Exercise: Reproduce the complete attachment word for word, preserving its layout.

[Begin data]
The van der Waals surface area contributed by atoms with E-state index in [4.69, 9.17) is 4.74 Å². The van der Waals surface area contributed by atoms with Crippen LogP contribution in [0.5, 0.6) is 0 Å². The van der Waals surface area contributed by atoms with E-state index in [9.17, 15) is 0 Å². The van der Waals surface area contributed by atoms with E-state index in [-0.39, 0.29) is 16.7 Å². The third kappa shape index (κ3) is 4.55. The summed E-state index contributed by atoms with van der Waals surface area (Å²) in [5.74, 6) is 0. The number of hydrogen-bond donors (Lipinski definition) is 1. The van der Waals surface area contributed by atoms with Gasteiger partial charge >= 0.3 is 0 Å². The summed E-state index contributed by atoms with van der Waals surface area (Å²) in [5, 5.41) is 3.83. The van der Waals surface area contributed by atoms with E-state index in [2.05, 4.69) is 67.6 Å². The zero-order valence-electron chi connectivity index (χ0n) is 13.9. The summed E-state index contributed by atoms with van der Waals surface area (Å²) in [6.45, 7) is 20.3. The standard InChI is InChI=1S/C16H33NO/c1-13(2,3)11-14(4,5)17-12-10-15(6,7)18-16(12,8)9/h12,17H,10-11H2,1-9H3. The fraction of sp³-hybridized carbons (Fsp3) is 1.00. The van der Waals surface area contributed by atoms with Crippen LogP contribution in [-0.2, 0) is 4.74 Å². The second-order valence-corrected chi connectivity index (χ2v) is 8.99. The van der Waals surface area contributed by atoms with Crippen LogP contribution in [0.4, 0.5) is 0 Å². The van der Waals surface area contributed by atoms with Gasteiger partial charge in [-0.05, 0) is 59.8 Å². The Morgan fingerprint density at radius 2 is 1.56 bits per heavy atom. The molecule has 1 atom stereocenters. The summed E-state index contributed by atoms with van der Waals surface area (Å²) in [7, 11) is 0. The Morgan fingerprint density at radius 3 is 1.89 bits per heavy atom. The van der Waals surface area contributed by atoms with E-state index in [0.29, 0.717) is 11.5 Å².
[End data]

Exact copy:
The van der Waals surface area contributed by atoms with E-state index in [4.69, 9.17) is 4.74 Å². The van der Waals surface area contributed by atoms with Crippen LogP contribution in [0.5, 0.6) is 0 Å². The van der Waals surface area contributed by atoms with E-state index in [9.17, 15) is 0 Å². The van der Waals surface area contributed by atoms with E-state index in [-0.39, 0.29) is 16.7 Å². The third kappa shape index (κ3) is 4.55. The summed E-state index contributed by atoms with van der Waals surface area (Å²) in [5.74, 6) is 0. The number of hydrogen-bond donors (Lipinski definition) is 1. The van der Waals surface area contributed by atoms with Gasteiger partial charge >= 0.3 is 0 Å². The summed E-state index contributed by atoms with van der Waals surface area (Å²) in [5, 5.41) is 3.83. The van der Waals surface area contributed by atoms with E-state index in [2.05, 4.69) is 67.6 Å². The zero-order valence-electron chi connectivity index (χ0n) is 13.9. The summed E-state index contributed by atoms with van der Waals surface area (Å²) in [6.45, 7) is 20.3. The standard InChI is InChI=1S/C16H33NO/c1-13(2,3)11-14(4,5)17-12-10-15(6,7)18-16(12,8)9/h12,17H,10-11H2,1-9H3. The fraction of sp³-hybridized carbons (Fsp3) is 1.00. The van der Waals surface area contributed by atoms with Crippen LogP contribution in [-0.2, 0) is 4.74 Å². The second-order valence-corrected chi connectivity index (χ2v) is 8.99. The van der Waals surface area contributed by atoms with Crippen LogP contribution in [0.4, 0.5) is 0 Å². The van der Waals surface area contributed by atoms with Gasteiger partial charge in [-0.05, 0) is 59.8 Å². The Morgan fingerprint density at radius 2 is 1.56 bits per heavy atom. The molecule has 1 atom stereocenters. The summed E-state index contributed by atoms with van der Waals surface area (Å²) in [7, 11) is 0. The Morgan fingerprint density at radius 3 is 1.89 bits per heavy atom. The van der Waals surface area contributed by atoms with E-state index in [0.29, 0.717) is 11.5 Å².